The Catcher In The Rye – J.D. Salinger (5/5) It’s a toss up between The Catcher In the Rye and Rebecca for my favourite books of 2019. I adored the stream of consciousness style in this book and the main character Holden was a real love-hate character. This book is a great example of how a plotless book with an intriguing, multi-layered character can be so amazing. There isn’t much else I can say, just read it – Salinger is a genius!

Rebecca – Daphne du Maurier (5/5) Du Maurier – what a beautiful writer! With tons of detail she managed to immerse me in the world of Manderley – a country estate in Cornwall.  The main character who is unnamed reminds me of myself. A young naive woman marries a widower and moves in to his charming home which is where the plot unfolds. Rebecca has an engaging and satisfying plot which is perfect for an autumn/winter read.

The 7 Husbands Of Evelyn Hugo – Taylor Jenkins Reid (5/5) I was pleasantly surprised by this book. I thought it would be an average read, but it’s turned out to be much, much more! It tells you the story of a Hollywood movie star who is complicated, independent and brave. In the book, the main character Evelyn tells her interesting life story to a journalist who she has an unexpected connection to. I wouldn’t be surprised if this was inspired by someone in real life.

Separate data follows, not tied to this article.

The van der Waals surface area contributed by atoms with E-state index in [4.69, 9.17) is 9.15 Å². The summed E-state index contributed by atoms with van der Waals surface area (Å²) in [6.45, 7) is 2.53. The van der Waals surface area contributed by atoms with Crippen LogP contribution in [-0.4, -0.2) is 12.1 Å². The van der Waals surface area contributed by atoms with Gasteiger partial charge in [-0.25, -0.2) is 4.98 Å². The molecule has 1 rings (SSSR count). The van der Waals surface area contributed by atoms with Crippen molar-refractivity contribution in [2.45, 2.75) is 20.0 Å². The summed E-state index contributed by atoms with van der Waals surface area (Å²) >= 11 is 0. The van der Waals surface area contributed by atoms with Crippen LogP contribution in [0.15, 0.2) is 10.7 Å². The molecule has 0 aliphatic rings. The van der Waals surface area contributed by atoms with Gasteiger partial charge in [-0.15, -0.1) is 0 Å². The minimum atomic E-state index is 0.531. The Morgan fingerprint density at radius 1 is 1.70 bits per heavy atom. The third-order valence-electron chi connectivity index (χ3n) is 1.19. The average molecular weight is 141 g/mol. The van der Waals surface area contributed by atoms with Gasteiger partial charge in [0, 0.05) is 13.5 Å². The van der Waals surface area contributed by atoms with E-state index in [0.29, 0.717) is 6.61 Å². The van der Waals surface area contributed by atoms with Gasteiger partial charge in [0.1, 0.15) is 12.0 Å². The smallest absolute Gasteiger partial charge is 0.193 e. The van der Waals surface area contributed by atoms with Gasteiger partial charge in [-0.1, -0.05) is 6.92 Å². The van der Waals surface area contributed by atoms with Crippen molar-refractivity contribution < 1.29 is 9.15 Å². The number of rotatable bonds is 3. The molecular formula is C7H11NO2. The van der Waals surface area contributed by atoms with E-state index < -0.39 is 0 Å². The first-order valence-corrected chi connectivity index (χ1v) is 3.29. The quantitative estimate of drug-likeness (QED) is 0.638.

The Water Cure – Sophie Mackintosh (4/5) Set on a remote island, three sisters and their parents live on a remote island and take part in the ‘water cure’, a strange ritual. Life on the island is all they have ever known, and their parents have nurtured the three girls to believe that men are toxic (apart from their father, King). The girls are told that even breathing in air from the outside world is deadly and will eventually cause serious damage to them. As the plot develops we find out shocking truths and twists. Mackintosh’s writing style is engaging too, I want to read more from her in the future.


Expectation – Anna Hope (2/5)

Under A Dancing Star – Laura Wood (2/5)

A Sky Painted Gold – Laura Wood (4/5)

The Woodlanders – Thomas Hardy (3/5)

Agnes Grey – Anne Bronte (3/5)

The Virgin Suicides – Jeffrey Eugenides (4/5)

The Dreamblood Duology – N.K. Jemisin (3/5)

The White Book – Han Kang (2/5)

Story Genius – Lisa Cron (2/5)

The Silent Companions – Laura Purcell (4/5)

Revenants – Daniel Mills (4/5)

Normal People – Sally Rooney (4/5)

Nine Stories – J.D. Salinger (2/5)

The Harry Potter Series (4/5)

The Confession – John Grisham (4/5)

The Haunting of Hill House – Shirley Jackson (5/5)

Dark Matter – Blake Crouch (3/5)

Breakfast of Champions – Kurt Vonnegut Jr. (3/5)

Cat’s Cradle – Kurt Vonnegut Jr. (3/5)


So this year I’d like to continue with setting a reading goal of course! Although this time I want to lower the goal slightly to 40 books instead of 45 like last year. I was stressing myself out a bit when I didn’t feel like reading and started to feel guilty about not reading every day. I want the challenge to be fun, so I think I can definitely do 40 books this year.

I might start writing notes about the books I’ve read to so I can remember what I liked/disliked about each one. Looking back at my 2019 book ratings I think I was a little generous, so I expect this years Good Reads ratings to be a little bit harsher too.

Are you setting yourself a reading goal this year? Let me know in the comments! Follow along with me on Good Reads.